January 16, 2009 8:46 AM

 
Blogger jimmycrackedcorn said...

Interesting comment on the carrot seeds. I had hoped to reuse last year's packet. I still might try it because last year I ended up sowing them so thickly the crop didn't grow. Maybe 25% germination is just what I need.

January 16, 2009 9:48 AM

 
Blogger seedman said...

Each seed is a living, breathing embryo. Pure magic. I have been growing and selling seeds for more than 30 years now. Seeds are the only part of my business I trust more in now than when I started.

From my research, no one has ever documented exactly when seeds expire. Every chart I have seen is just plain wrong. My own opinion now is that seeds stored in cool, dark and dry locations will routinely outlast most of us. I have had some germination from parsnips after 10 years. Not a lot, mind you, but some. One lot of carrots tested out at 65% after 10 years. One important thing to remember. Age does not change the vitality or genetics of a seed. If it germinates, it produces the same plant it would if it were new. Germination percentage tends to decrease with age. My observation is that this process is much slower than popularly thought.

How can you throw away that one living, breathing little baby that has come so far and holds so much potential? Each seed is more magical than anything else we will ever touch in our lives. My hope is that we will all learn to give them the respect they deserve. You can find detailed seed saving instructions on the website of this 20 year-old non-profit:

http://www.seedsave.org/issi/issi_904.html

January 16, 2009 9:53 AM

 
Blogger Dan said...

I'm in the same boat, I need to get my light set up. I've only been going to do it since the start of January.

January 16, 2009 10:44 AM

 
Blogger Daphne said...

I just started my onions today. I'm still going to save leftover for next year. I'll just test the germination rates before I plant.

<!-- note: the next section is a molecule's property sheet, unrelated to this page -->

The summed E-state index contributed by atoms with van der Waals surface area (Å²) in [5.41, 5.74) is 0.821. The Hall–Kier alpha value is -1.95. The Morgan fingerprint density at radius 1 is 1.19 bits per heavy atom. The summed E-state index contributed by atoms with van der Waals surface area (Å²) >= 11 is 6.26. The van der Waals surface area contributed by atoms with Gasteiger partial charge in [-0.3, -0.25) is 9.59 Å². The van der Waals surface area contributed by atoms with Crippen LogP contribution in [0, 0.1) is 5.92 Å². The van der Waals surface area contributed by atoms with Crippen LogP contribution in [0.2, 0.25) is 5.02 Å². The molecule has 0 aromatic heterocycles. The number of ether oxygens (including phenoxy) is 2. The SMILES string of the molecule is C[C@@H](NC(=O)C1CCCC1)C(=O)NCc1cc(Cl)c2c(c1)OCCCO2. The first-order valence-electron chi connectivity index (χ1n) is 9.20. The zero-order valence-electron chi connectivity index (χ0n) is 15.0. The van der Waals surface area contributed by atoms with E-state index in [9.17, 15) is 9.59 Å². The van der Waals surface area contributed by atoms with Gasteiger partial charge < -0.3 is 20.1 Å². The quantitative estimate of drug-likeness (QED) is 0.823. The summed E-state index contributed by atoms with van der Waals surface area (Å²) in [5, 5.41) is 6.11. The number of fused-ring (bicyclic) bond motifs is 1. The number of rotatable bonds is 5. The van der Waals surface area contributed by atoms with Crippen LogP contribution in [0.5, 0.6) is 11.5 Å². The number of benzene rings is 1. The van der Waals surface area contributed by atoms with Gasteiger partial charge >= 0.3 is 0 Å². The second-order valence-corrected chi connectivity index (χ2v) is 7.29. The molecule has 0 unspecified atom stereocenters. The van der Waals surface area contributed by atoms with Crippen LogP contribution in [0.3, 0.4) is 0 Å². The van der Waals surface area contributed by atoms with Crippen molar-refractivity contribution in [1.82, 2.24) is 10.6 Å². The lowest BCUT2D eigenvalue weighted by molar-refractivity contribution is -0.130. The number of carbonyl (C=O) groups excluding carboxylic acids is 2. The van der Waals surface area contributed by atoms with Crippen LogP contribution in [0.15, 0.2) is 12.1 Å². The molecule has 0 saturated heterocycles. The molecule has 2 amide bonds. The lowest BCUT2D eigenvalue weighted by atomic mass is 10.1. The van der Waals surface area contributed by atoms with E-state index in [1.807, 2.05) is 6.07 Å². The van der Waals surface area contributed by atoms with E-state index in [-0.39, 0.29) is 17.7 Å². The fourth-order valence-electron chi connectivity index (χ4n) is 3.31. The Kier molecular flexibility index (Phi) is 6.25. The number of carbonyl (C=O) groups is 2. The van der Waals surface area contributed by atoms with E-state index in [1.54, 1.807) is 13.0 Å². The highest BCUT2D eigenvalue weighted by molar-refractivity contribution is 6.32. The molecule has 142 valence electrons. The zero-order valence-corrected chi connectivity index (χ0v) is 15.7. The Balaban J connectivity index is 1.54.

January 16, 2009 12:20 PM

 
Blogger kathy said...

Great comments! Every seed is a tiny miracle waiting to happen.

Its true about how easy it is to over seed carrots. I've done this for years and spent hours thinning and then disappointed to throw out many baby carrots. Last year I dropped one or two seeds in little holes 2 or 3 inches apart. It seemed like so few, but the density ended up very good. After 3 weeks I added another seed to the few spots where there was no sprout. If my old seed germination rate was down, I could have just as easily sowed 5 or 6 per hole. There are so many carrot seeds in packages.

I'm so happy to hear that Daphne has started onions already! How exciting.

January 16, 2009 1:13 PM

 
Blogger lkw said...

I've been sorting through my seeds, too, to see what I have to start for transplant. What fun! There were a lot of different varieties, especially after seed-buying sprees in fall and early January. And, that's not to mention all the other seeds I have for direct-sowing.

But seed longevity is certainly interesting, as Seedman wrote, and aside from the short-lived ones that you mention, so many others carry on quite nicely for quite a few years.

January 19, 2009 9:02 PM